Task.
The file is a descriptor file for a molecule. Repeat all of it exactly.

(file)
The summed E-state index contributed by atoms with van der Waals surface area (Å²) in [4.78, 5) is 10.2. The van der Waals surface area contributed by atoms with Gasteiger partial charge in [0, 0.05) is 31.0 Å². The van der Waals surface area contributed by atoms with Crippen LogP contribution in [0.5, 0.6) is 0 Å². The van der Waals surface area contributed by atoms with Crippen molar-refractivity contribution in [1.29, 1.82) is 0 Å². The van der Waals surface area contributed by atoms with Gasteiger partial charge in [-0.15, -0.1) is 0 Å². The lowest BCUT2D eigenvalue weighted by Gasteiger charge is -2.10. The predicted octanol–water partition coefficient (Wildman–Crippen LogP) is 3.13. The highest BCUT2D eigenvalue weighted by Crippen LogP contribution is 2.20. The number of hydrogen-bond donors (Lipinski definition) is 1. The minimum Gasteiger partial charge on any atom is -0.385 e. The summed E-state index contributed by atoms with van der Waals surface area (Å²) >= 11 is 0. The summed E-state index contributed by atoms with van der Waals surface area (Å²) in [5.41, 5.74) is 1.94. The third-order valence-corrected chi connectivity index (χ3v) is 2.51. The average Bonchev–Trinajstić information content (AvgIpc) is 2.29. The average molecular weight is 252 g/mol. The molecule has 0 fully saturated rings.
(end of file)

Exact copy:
The summed E-state index contributed by atoms with van der Waals surface area (Å²) in [4.78, 5) is 10.2. The van der Waals surface area contributed by atoms with Gasteiger partial charge in [0, 0.05) is 31.0 Å². The van der Waals surface area contributed by atoms with Crippen LogP contribution in [0.5, 0.6) is 0 Å². The van der Waals surface area contributed by atoms with Crippen molar-refractivity contribution in [1.29, 1.82) is 0 Å². The van der Waals surface area contributed by atoms with Gasteiger partial charge in [-0.15, -0.1) is 0 Å². The lowest BCUT2D eigenvalue weighted by Gasteiger charge is -2.10. The predicted octanol–water partition coefficient (Wildman–Crippen LogP) is 3.13. The highest BCUT2D eigenvalue weighted by Crippen LogP contribution is 2.20. The number of hydrogen-bond donors (Lipinski definition) is 1. The minimum Gasteiger partial charge on any atom is -0.385 e. The summed E-state index contributed by atoms with van der Waals surface area (Å²) >= 11 is 0. The summed E-state index contributed by atoms with van der Waals surface area (Å²) in [5.41, 5.74) is 1.94. The third-order valence-corrected chi connectivity index (χ3v) is 2.51. The average Bonchev–Trinajstić information content (AvgIpc) is 2.29. The average molecular weight is 252 g/mol. The molecule has 0 fully saturated rings.